|Planet of the Apes|
USA, 2001. Rated PG-13. 120 minutes.
Cast: Mark Wahlberg, Helena Bonham
Carter, Tim Roth, Paul Giamatti, Michael Clarke Duncan, Kris Kristofferson,
Estella Warren, Cary-Hiroyuki Tagawa, David Warner, Luke Eberl, Erick
Avari, Evan Dexter Parke, Lisa Marie, Charlton Heston
|Grade: C||Review by Carlo Cavagna|
he lights have dimmed and the lengthy parade of advertisements and previews is finally over. Danny Elfman's score begins, typically gothic and murky, but uncharacteristically underpinned by complex drum rhythms, suggesting an otherworldly tribal setting. It accompanies Tim Burton's dark images of forbidding, inhuman swords and helmets covered with arcane glyphs and runes. You're in Burton's world now, and it's obvious that this will be a wild ride.
Turns out, you're wrong. There's no doubt about it--the movie looks and sounds fantastic. But beyond that, it never delivers on the promise of the ominous opening titles. Sure, Planet of the Apes is entertaining on a shallow, summer-movie level. If you can lie back, relax, and let Burton's aggressively imagined visuals and Elfman's music wash over you without thinking too hard about what you're watching, you're likely to leave the theater reasonably content. But if you're a cranky critic who gets irritated by films that fail to live up to their potential, you'll leave the theater dissatisfied.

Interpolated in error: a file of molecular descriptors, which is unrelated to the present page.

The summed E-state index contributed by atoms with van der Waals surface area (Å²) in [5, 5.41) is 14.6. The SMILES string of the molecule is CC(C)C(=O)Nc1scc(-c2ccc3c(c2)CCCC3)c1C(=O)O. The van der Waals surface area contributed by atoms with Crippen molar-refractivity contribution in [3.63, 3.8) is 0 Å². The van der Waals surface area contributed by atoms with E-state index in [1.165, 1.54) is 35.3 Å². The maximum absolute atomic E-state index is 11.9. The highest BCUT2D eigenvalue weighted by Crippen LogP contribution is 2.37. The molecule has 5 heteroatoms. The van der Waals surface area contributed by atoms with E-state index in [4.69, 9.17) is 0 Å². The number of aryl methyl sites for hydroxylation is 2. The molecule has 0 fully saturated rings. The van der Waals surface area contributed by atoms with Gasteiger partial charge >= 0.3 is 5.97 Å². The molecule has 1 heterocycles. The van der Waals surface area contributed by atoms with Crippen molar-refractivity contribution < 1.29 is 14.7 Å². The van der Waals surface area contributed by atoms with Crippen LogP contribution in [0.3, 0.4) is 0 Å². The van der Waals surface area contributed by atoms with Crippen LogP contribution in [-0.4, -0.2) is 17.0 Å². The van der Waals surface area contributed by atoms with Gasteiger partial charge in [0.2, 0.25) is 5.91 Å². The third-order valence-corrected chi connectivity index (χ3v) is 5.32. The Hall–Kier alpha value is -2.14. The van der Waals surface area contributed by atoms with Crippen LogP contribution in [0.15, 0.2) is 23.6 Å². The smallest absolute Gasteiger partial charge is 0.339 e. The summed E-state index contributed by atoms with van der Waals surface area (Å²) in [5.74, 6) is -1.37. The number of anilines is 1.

After the titles, Burton takes us aboard a space station in the near future, where Leo Davidson (Mark Wahlberg) trains chimpanzees to fly reconnaissance space pods. He just LOVES the little rascals! When one of them is lost in a magnetic storm, he immediately takes off in his own tiny pod, against orders and all common sense, to attempt a rescue. After jumping through a time vortex, the pod ends up crash landing on a strange planet ruled by chimps and gorillas who keep humans as slaves. Oh, the irony!
Excuse me if I'm not impressed. In the original Planet of the Apes, Colonel George Taylor (Charlton Heston) was a misanthrope who became a deep-space astronaut to minimize contact with his own race. But he must fight for his entire race against the apes--despite the fact that his distaste for humanity has some validity, given that it has blown itself to pieces, as he discovers at the end. Is humanity even worthy of freedom? The last shot of the original Apes, with the Statue of Liberty sticking out of the sand on a desolate beach, is one of the most enduring images of science-fiction cinema. Now that's irony.